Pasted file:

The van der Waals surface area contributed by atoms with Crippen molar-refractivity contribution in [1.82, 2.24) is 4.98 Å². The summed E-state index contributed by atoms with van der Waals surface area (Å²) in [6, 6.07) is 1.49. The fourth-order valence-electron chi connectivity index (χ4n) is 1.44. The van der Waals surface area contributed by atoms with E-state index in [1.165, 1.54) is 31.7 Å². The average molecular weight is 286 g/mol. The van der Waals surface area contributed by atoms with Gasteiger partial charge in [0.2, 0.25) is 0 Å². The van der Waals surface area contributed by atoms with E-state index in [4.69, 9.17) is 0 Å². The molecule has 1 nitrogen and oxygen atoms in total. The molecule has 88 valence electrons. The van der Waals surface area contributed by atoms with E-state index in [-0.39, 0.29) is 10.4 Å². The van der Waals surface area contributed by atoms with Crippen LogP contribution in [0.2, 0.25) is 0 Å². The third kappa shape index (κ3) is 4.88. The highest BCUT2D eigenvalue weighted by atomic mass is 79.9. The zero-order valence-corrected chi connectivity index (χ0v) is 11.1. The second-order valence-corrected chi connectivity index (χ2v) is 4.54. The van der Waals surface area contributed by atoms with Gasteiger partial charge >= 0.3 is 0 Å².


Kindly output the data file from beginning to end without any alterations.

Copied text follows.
The van der Waals surface area contributed by atoms with Crippen molar-refractivity contribution in [1.82, 2.24) is 4.98 Å². The summed E-state index contributed by atoms with van der Waals surface area (Å²) in [6, 6.07) is 1.49. The fourth-order valence-electron chi connectivity index (χ4n) is 1.44. The van der Waals surface area contributed by atoms with E-state index in [1.165, 1.54) is 31.7 Å². The average molecular weight is 286 g/mol. The van der Waals surface area contributed by atoms with Gasteiger partial charge in [0.2, 0.25) is 0 Å². The van der Waals surface area contributed by atoms with E-state index in [4.69, 9.17) is 0 Å². The molecule has 1 nitrogen and oxygen atoms in total. The molecule has 88 valence electrons. The van der Waals surface area contributed by atoms with E-state index in [-0.39, 0.29) is 10.4 Å². The van der Waals surface area contributed by atoms with Crippen LogP contribution in [0.2, 0.25) is 0 Å². The third kappa shape index (κ3) is 4.88. The highest BCUT2D eigenvalue weighted by atomic mass is 79.9. The zero-order valence-corrected chi connectivity index (χ0v) is 11.1. The second-order valence-corrected chi connectivity index (χ2v) is 4.54. The van der Waals surface area contributed by atoms with Gasteiger partial charge >= 0.3 is 0 Å².